Please confirm topic selection

Are you sure you want to trigger topic in your Anconeus AI algorithm?

Please confirm action

You are done for today with this topic.

Would you like to start learning session with this topic items scheduled for future?

Updated: Dec 25 2021


  • Snapshot
    • A 5-year-old girl is brought to urgent care for difficulty breathing. For the past few days, she has had low-grade fevers, a runny nose, and a slight cough. On physical exam, she has a seal-like barking cough and audible inspiratory stridor. There is accessory muscle use with breathing. Her lung exam was normal without any wheezes. She is given the appropriate treatments for this condition, and the physician informs the family that this is likely viral and common in children.
  • Introduction
    • Clinical definition
      • upper respiratory infection characterized by barking cough
  • Epidemiology
    • Incidence
      • common
    • Demographics
      • children < 6 years of age
      • boys > girls
  • Etiology
    • Parainfluenza virus (most common)
      • a paramyxovirus
        • RNA virus
    • Influenza virus
      • orthomyxovirus
        • RNA virus
    • Pathogenesis
      • the virus causes inflammation of the upper airway
        • edema, epithelial necrosis, and infiltration of inflammatory cells
        • this causes narrowing of subglottic airway, resulting in stridor and increased work of breath
    • Associated conditions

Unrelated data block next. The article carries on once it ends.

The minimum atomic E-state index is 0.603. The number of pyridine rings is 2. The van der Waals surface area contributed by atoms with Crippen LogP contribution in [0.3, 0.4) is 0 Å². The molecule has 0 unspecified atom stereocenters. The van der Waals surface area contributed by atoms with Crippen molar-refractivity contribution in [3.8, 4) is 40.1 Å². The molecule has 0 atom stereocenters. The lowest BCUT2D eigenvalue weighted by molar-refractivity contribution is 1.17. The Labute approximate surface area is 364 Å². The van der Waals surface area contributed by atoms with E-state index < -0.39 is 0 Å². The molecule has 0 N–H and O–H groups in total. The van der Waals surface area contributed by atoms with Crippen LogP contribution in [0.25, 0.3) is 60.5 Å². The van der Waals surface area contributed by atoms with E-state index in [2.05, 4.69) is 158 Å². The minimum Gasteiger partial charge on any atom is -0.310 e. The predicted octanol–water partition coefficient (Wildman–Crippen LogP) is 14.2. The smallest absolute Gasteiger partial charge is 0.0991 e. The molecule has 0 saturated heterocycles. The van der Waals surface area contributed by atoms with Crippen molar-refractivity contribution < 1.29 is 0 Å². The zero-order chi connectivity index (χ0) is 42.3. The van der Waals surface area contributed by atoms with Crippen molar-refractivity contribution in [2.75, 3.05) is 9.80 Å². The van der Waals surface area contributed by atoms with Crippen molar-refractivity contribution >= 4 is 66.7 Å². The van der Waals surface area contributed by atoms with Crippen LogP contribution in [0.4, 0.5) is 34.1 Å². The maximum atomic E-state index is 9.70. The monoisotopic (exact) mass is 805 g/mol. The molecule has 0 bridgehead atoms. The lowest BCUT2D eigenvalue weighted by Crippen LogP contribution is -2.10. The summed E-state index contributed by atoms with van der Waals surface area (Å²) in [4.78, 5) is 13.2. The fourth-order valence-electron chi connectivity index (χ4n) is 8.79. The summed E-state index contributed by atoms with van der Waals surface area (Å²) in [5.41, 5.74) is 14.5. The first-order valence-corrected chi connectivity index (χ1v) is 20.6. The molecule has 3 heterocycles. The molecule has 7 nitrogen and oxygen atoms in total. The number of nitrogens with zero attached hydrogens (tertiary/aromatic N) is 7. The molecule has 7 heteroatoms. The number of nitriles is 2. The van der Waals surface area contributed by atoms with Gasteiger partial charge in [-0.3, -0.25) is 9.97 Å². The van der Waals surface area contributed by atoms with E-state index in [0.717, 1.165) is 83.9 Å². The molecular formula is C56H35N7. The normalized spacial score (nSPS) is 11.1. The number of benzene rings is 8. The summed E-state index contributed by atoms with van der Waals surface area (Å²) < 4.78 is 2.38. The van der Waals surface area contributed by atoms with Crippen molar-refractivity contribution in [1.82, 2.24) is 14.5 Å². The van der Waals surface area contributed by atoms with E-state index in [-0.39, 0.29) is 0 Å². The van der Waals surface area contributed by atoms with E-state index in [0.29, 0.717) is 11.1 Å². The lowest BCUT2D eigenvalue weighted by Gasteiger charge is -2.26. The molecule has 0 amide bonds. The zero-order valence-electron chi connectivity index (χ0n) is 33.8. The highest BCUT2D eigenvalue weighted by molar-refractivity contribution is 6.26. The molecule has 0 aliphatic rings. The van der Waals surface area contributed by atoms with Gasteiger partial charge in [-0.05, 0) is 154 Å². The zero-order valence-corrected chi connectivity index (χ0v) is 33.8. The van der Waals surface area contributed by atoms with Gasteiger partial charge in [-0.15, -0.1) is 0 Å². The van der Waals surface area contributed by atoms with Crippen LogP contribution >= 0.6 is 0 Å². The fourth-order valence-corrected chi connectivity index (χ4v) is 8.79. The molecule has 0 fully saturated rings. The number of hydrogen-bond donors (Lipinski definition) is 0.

• bronchiolitis
  • Presentation
    • Symptoms
      • “seal-like” deep barking cough
      • difficulty breathing
      • sore throat
      • hoarseness
      • congestion
      • symptoms are worse at night
    • Physical exam
      • fever
      • inspiratory stridor
      • tachypnea
      • accessory muscle use
      • pulsus paradoxus with severe croup and upper airway obstruction
  • Imaging
    • Chest radiography
      • indication
        • all patients
      • findings
        • may show a steeple sign indicating subglottic narrowing
  • Differential
    • Acute epiglottitis
      • distinguishing factors
        • patients typically have muffled voice, drooling, high fever, and have dysphagia
        • a medical emergency
        • absence of barking cough
    • Tracheal and subglottic stenosis
      • distinguishing factors
        • can be congenital or from prolonged intubation in critically ill patients
        • inspiratory stridor
        • hoarse voice
        • absence of systemic symptoms including fever
    • Making the diagnosis
      • based on clinical presentation
  • Treatment
    • Conservative
      • supportive care
        • indication
          • all patients
        • modalities
          • supplemental oxygen
          • hydration
    • Medical
      • single dose of steroids
        • indication
          • all patients
      • nebulized epinephrine
        • indications
          • moderate-severe croup
      • cool mist
        • indications
          • mild-moderate croup
  • Complications
    • Respiratory failure
    • Pneumonia
  • Prognosis
    • Most cases resolve without complications
1 of 0
1 of 5
Private Note

Attach Treatment Poll
Treatment poll is required to gain more useful feedback from members.
Please enter Question Text
Please enter at least 2 unique options
Please enter at least 2 unique options
Please enter at least 2 unique options